§ Keep your medical records with you. One of the many absurdities of the medical system is that each doctor wants you to come with your records, but each doctor keeps your records in the office unless you place a formal request to sign them out. It would seem natural to automatically receive a copy of your records, since—after all—it’s your body. But that’s not the way it happens, so you need to take charge. When I was first diagnosed with breast cancer, I had to retrieve all my most recent mammograms, which were spread out in different labs in different counties. In addition to the hassle and stress of traveling from one place to another right after receiving such a negative diagnosis, I had to deal with one lab’s not finding me on record, and another one’s claiming not to have my mammogram. Since then, I always request a copy of my test reports and automatically sign out my x-ray, MRI, CAT scan and ultrasound films. Doctors’ offices, labs and hospitals don’t like you to take the films. They will automatically ask you to what doctor they should be sent. I respond that I’m going for different opinions and need to carry them with me. Then I usually get the, “but you’ll bring them back…” “Sure!” I say, and I never do. Remember, it’s your body; it’s your health; it’s your life. Nobody will take better care of those records than you.
DOING YOUR HOMEWORK CAN SAVE YOUR LIFE
§ Research your condition, tests and medications. Three years after my first diagnosis, a biopsy performed by a new surgeon showed that my cancer had reoccurred. Because I decided not to continue with that surgeon, I signed a waiver of responsibility upon her request, and asked for a copy of all my test reports. Weeks after I received the reports, as I was looking up my type of cancer over the internet, I kept reading about the importance of the so-called HER2 test. I couldn’t find it in the papers received from the surgeon. I called her office and asked if that test had been performed during the biopsy. Fortunately it had and, again on my request, it was sent to me. I kept it safely in my “big binder” and three years later, when hormonal and biological therapy became available, this is the test that determined I was a candidate for it. As soon as my new oncologist saw the test results, he put me on the treatment. No delays, no treasure hunt, no stress. Had I not done the proper research after my biopsy, it would have been a different story.
Doctors are becoming more and more like mere facilitators, and patients are expected to make the decisions, ask the right questions, and do the proper research. If we add to that the economic motives that rule our medical system, we realize that it is in our best interest to look at what is available behind the frontiers of the FDA. Studies show that the more informed patients are about their care, the more likely their health will improve. Today, we are the managers of our health care.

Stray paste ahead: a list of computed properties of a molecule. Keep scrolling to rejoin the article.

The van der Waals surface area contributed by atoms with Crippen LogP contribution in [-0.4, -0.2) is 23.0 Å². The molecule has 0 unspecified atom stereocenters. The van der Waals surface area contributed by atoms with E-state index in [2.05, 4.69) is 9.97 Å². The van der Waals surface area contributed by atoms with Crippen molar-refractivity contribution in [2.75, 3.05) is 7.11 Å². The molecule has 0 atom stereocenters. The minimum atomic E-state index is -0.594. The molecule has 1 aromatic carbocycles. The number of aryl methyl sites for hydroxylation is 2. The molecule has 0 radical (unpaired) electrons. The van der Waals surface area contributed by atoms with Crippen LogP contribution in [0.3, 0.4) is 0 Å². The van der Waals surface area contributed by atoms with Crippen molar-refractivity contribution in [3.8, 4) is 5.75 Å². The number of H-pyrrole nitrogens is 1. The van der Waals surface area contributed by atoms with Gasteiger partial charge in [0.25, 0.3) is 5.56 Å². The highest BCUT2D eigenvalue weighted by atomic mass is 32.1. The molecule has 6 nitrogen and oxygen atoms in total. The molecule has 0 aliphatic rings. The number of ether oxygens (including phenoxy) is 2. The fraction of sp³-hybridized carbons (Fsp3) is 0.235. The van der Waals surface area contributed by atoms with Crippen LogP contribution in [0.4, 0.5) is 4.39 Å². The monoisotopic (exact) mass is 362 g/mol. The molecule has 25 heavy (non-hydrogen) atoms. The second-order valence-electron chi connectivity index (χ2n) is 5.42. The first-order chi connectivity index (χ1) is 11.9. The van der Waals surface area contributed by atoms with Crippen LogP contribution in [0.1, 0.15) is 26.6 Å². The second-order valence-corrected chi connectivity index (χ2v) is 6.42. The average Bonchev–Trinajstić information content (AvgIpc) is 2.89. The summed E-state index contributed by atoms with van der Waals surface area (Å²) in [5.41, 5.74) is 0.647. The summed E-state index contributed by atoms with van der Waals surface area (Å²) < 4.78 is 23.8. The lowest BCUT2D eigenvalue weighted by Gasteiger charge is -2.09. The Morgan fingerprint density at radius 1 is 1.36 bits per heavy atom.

§ Prepare questions in advance. When I visited my present oncologist for the first time, my husband and I had a prepared list of nearly 100 questions. The internet provided me with the “recommended questions to ask an oncologist,” and I added my own. We both read the questions over a few times to familiarize ourselves, as if we were rehearsing a speech. Of course, three quarters of them were automatically answered in the conversation, but when the subject seemed to be wrapped up and my husband had checked all the points covered, the list came in very handy. On the other hand, it really impressed the doctor. He had never seen anyone as prepared and from then on, treated me accordingly, always filling me in with information and ready for my questions. I had set the tone; I had come across as someone who wants to know and is capable of understanding.
As in a job interview or negotiation, preserving your power when entering the doctor’s territory takes a proactive approach. It requires psychology and homework. The system has turned patients into numbers. The trick is to stand out of the pack, to help the doctor and staff see beyond the gown, beyond the health insurance, and even beyond the condition. I don’t present myself as one of the many cancer patients anymore; I present myself as Florence Ferreira, who happens to have cancer. And my visits have started to fulfill their purpose, to provide me with the support I needed without dehumanizing me. You can do it too.
This article is written with gratitude to Dr. Mohammed Jahanzeb, MD for his exceptional human qualities.
Florence Ferreira, founder of SpeakGlobal, is a multilingual cross-cultural communication consultant and trainer. When breast cancer introduced her to a new culture, the medical world, with its own communication intricacies, she turned her life lessons into practical tips she shares with audiences and readers worldwide. You can contact her at www.speakglobal.net